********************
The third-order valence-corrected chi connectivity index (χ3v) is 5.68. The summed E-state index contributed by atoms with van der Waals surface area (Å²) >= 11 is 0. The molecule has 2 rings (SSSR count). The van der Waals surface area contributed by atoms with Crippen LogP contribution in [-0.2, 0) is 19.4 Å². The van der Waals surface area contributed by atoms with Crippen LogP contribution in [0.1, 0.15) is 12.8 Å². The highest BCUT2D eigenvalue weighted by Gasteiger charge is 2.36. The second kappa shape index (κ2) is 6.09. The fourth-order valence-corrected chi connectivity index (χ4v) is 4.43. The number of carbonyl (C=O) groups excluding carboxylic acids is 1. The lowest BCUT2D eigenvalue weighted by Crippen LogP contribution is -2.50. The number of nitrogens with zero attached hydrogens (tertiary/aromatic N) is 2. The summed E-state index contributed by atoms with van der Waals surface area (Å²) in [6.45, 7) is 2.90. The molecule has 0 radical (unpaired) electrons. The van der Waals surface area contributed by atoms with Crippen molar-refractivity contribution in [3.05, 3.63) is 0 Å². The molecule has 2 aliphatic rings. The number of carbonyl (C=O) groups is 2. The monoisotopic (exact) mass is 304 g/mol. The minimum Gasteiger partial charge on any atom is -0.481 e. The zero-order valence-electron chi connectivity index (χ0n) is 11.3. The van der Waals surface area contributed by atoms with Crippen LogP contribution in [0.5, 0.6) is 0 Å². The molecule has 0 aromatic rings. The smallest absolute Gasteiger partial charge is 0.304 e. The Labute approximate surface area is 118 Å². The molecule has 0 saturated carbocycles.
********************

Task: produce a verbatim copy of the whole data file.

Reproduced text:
The third-order valence-corrected chi connectivity index (χ3v) is 5.68. The summed E-state index contributed by atoms with van der Waals surface area (Å²) >= 11 is 0. The molecule has 2 rings (SSSR count). The van der Waals surface area contributed by atoms with Crippen LogP contribution in [-0.2, 0) is 19.4 Å². The van der Waals surface area contributed by atoms with Crippen LogP contribution in [0.1, 0.15) is 12.8 Å². The highest BCUT2D eigenvalue weighted by Gasteiger charge is 2.36. The second kappa shape index (κ2) is 6.09. The fourth-order valence-corrected chi connectivity index (χ4v) is 4.43. The number of carbonyl (C=O) groups excluding carboxylic acids is 1. The lowest BCUT2D eigenvalue weighted by Crippen LogP contribution is -2.50. The number of nitrogens with zero attached hydrogens (tertiary/aromatic N) is 2. The summed E-state index contributed by atoms with van der Waals surface area (Å²) in [6.45, 7) is 2.90. The molecule has 0 radical (unpaired) electrons. The van der Waals surface area contributed by atoms with Crippen molar-refractivity contribution in [3.05, 3.63) is 0 Å². The molecule has 2 aliphatic rings. The number of carbonyl (C=O) groups is 2. The monoisotopic (exact) mass is 304 g/mol. The minimum Gasteiger partial charge on any atom is -0.481 e. The zero-order valence-electron chi connectivity index (χ0n) is 11.3. The van der Waals surface area contributed by atoms with Crippen LogP contribution in [0.5, 0.6) is 0 Å². The molecule has 0 aromatic rings. The smallest absolute Gasteiger partial charge is 0.304 e. The Labute approximate surface area is 118 Å². The molecule has 0 saturated carbocycles.